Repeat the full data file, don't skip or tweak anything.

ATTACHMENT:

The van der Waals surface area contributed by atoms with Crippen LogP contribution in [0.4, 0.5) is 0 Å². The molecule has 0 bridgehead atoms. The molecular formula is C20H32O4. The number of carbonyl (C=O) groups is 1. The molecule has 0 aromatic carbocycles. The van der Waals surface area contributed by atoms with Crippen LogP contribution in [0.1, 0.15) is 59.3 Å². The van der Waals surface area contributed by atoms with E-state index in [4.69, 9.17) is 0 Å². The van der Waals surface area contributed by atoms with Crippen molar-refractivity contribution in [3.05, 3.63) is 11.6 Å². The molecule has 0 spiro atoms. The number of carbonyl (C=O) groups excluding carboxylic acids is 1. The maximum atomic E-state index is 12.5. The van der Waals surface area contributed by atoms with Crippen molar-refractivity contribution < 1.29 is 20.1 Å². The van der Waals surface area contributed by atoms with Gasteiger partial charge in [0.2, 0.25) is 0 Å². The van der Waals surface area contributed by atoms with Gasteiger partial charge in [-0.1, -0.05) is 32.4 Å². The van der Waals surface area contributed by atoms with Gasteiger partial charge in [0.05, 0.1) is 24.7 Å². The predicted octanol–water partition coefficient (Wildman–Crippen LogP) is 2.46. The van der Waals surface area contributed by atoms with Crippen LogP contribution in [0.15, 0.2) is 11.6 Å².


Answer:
The van der Waals surface area contributed by atoms with Crippen LogP contribution in [0.4, 0.5) is 0 Å². The molecule has 0 bridgehead atoms. The molecular formula is C20H32O4. The number of carbonyl (C=O) groups is 1. The molecule has 0 aromatic carbocycles. The van der Waals surface area contributed by atoms with Crippen LogP contribution in [0.1, 0.15) is 59.3 Å². The van der Waals surface area contributed by atoms with E-state index in [4.69, 9.17) is 0 Å². The van der Waals surface area contributed by atoms with Crippen molar-refractivity contribution in [3.05, 3.63) is 11.6 Å². The molecule has 0 spiro atoms. The number of carbonyl (C=O) groups excluding carboxylic acids is 1. The maximum atomic E-state index is 12.5. The van der Waals surface area contributed by atoms with Crippen molar-refractivity contribution < 1.29 is 20.1 Å². The van der Waals surface area contributed by atoms with Gasteiger partial charge in [0.2, 0.25) is 0 Å². The van der Waals surface area contributed by atoms with Gasteiger partial charge in [-0.1, -0.05) is 32.4 Å². The van der Waals surface area contributed by atoms with Gasteiger partial charge in [0.05, 0.1) is 24.7 Å². The predicted octanol–water partition coefficient (Wildman–Crippen LogP) is 2.46. The van der Waals surface area contributed by atoms with Crippen LogP contribution in [0.15, 0.2) is 11.6 Å².